As United States military forces continued their attack against militant group Islamic State, or ISIL, officials said more than 150 airstrikes have been conducted across Iraq since last month.
What US President Barack Obama called a “counter-terrorism strategy” on Wednesday was referred to by White House press secretary Josh Earnest as a “war” on Friday.
“In the same way that we are at war with Al-Qaeda and its affiliates around the globe, we are at war with ISIL,” said Earnest.
“But make no mistake when I say we, I’m not talking just about the United States. I’m talking about this broader international coalition that includes Sunni-led governments in the region and our allies around the world,” Earnest continued.
There has been no firm commitment to the military coalition yet from Turkey, even though it shares long borders with both Syria and Iraq, and is one of Washington’s main allies in the region.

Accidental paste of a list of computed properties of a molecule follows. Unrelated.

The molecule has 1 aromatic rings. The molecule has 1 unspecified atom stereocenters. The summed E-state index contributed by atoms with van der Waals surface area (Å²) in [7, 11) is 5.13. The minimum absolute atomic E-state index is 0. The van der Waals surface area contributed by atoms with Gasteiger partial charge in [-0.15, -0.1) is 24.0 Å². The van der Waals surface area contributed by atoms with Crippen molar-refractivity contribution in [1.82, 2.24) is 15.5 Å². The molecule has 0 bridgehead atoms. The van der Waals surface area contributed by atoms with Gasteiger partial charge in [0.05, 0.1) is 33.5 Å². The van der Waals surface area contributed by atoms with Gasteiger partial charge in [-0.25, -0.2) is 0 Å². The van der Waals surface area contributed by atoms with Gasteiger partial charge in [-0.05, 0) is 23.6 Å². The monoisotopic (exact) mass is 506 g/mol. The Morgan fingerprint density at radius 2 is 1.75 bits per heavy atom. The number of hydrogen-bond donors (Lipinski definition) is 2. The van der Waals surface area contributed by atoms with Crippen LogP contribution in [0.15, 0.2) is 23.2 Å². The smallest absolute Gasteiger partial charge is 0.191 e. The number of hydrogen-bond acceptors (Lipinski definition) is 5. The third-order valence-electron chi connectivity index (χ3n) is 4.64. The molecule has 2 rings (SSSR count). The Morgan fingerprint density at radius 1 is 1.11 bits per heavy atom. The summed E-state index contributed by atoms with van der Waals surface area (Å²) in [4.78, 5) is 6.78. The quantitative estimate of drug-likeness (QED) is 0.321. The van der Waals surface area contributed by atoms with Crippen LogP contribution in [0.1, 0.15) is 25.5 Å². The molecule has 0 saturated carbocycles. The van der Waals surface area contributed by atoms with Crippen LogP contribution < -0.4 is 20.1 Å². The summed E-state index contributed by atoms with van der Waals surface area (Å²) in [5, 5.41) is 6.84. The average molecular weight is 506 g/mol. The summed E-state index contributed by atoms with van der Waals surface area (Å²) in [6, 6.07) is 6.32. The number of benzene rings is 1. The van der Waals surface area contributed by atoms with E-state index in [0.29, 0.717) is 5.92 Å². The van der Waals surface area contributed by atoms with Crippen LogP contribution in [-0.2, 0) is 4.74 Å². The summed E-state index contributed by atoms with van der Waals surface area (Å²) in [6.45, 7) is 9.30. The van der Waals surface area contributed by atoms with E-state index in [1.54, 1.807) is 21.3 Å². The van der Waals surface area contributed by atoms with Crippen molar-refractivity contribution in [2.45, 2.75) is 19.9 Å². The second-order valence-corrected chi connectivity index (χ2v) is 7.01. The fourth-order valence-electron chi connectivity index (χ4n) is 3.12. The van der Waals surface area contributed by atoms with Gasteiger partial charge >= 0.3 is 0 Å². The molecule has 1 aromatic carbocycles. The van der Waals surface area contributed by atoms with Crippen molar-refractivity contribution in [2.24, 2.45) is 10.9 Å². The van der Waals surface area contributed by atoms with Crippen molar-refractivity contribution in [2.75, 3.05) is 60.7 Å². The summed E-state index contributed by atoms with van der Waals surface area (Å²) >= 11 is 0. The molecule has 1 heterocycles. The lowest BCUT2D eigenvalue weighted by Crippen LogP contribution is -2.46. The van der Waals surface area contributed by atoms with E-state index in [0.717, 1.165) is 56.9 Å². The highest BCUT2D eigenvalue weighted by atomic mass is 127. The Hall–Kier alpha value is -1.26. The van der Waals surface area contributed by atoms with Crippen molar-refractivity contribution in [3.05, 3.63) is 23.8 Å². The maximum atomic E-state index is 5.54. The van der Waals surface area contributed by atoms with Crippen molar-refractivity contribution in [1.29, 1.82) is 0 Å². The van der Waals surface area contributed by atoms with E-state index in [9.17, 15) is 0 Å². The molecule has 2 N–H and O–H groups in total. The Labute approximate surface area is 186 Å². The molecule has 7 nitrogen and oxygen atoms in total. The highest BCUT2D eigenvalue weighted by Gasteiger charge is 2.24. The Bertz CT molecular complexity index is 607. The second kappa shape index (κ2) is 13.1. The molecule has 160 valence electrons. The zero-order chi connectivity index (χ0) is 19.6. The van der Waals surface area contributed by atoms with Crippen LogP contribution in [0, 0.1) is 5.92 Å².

Also missing from the list of countries backing the military campaign is Iran.
John Kerry, US Secretary of State explained: “No one has called me and asked me with respect to the presence of Iran, but I think under the circumstances, at this moment in time, it would not be right for any number of reasons.”
One Arab county that is in the coalition, Saudi Arabia, has promised to provide training camps for moderate Sunni fighters from Syria.